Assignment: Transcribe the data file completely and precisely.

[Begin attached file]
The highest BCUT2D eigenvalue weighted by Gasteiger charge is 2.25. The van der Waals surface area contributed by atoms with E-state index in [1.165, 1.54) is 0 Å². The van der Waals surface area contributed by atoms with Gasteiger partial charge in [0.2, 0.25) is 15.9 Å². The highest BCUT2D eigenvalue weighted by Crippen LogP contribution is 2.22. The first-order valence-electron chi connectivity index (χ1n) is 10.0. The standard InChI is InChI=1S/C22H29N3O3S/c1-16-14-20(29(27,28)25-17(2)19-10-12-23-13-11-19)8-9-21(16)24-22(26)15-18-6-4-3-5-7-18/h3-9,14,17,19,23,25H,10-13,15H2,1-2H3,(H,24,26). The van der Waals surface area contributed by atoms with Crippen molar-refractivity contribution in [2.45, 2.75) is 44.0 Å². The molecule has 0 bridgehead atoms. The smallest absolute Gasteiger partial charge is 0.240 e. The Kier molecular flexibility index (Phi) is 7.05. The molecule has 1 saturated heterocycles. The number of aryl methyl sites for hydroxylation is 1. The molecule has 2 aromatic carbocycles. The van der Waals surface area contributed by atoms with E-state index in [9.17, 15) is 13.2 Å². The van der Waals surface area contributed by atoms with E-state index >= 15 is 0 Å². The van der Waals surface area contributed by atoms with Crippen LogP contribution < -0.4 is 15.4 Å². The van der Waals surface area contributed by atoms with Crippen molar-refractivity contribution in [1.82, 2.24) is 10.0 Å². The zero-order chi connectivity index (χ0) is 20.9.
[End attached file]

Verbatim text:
The highest BCUT2D eigenvalue weighted by Gasteiger charge is 2.25. The van der Waals surface area contributed by atoms with E-state index in [1.165, 1.54) is 0 Å². The van der Waals surface area contributed by atoms with Gasteiger partial charge in [0.2, 0.25) is 15.9 Å². The highest BCUT2D eigenvalue weighted by Crippen LogP contribution is 2.22. The first-order valence-electron chi connectivity index (χ1n) is 10.0. The standard InChI is InChI=1S/C22H29N3O3S/c1-16-14-20(29(27,28)25-17(2)19-10-12-23-13-11-19)8-9-21(16)24-22(26)15-18-6-4-3-5-7-18/h3-9,14,17,19,23,25H,10-13,15H2,1-2H3,(H,24,26). The van der Waals surface area contributed by atoms with Crippen molar-refractivity contribution in [2.45, 2.75) is 44.0 Å². The molecule has 0 bridgehead atoms. The smallest absolute Gasteiger partial charge is 0.240 e. The Kier molecular flexibility index (Phi) is 7.05. The molecule has 1 saturated heterocycles. The number of aryl methyl sites for hydroxylation is 1. The molecule has 2 aromatic carbocycles. The van der Waals surface area contributed by atoms with E-state index in [9.17, 15) is 13.2 Å². The van der Waals surface area contributed by atoms with E-state index >= 15 is 0 Å². The van der Waals surface area contributed by atoms with Crippen LogP contribution < -0.4 is 15.4 Å². The van der Waals surface area contributed by atoms with Crippen molar-refractivity contribution in [1.82, 2.24) is 10.0 Å². The zero-order chi connectivity index (χ0) is 20.9.